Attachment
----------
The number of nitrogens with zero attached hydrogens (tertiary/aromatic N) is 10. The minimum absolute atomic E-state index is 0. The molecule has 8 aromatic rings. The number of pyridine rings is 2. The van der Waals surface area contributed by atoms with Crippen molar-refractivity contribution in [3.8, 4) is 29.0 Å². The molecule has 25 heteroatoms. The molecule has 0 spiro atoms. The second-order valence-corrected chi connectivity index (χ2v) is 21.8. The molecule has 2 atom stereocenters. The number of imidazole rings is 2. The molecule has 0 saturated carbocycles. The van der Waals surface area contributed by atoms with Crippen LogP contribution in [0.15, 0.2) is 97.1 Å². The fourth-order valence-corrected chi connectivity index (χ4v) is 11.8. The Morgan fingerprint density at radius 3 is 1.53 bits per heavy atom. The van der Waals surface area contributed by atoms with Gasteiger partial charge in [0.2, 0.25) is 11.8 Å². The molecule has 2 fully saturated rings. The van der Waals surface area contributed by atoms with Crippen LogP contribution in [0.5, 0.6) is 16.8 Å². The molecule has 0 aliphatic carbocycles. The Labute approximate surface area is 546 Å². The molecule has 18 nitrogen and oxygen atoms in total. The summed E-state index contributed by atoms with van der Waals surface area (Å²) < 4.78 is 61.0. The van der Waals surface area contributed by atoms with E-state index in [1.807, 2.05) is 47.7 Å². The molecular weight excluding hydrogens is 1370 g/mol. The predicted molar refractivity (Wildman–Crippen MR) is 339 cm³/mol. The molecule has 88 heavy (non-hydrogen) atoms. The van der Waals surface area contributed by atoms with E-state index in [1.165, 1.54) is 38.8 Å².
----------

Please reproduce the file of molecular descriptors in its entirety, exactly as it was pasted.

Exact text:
The number of nitrogens with zero attached hydrogens (tertiary/aromatic N) is 10. The minimum absolute atomic E-state index is 0. The molecule has 8 aromatic rings. The number of pyridine rings is 2. The van der Waals surface area contributed by atoms with Crippen molar-refractivity contribution in [3.8, 4) is 29.0 Å². The molecule has 25 heteroatoms. The molecule has 0 spiro atoms. The second-order valence-corrected chi connectivity index (χ2v) is 21.8. The molecule has 2 atom stereocenters. The number of imidazole rings is 2. The molecule has 0 saturated carbocycles. The van der Waals surface area contributed by atoms with Crippen LogP contribution in [0.15, 0.2) is 97.1 Å². The fourth-order valence-corrected chi connectivity index (χ4v) is 11.8. The Morgan fingerprint density at radius 3 is 1.53 bits per heavy atom. The van der Waals surface area contributed by atoms with Gasteiger partial charge in [0.2, 0.25) is 11.8 Å². The molecule has 2 fully saturated rings. The van der Waals surface area contributed by atoms with Crippen LogP contribution in [0.5, 0.6) is 16.8 Å². The molecule has 0 aliphatic carbocycles. The Labute approximate surface area is 546 Å². The molecule has 18 nitrogen and oxygen atoms in total. The summed E-state index contributed by atoms with van der Waals surface area (Å²) < 4.78 is 61.0. The van der Waals surface area contributed by atoms with E-state index in [1.807, 2.05) is 47.7 Å². The molecular weight excluding hydrogens is 1370 g/mol. The predicted molar refractivity (Wildman–Crippen MR) is 339 cm³/mol. The molecule has 88 heavy (non-hydrogen) atoms. The van der Waals surface area contributed by atoms with E-state index in [1.165, 1.54) is 38.8 Å².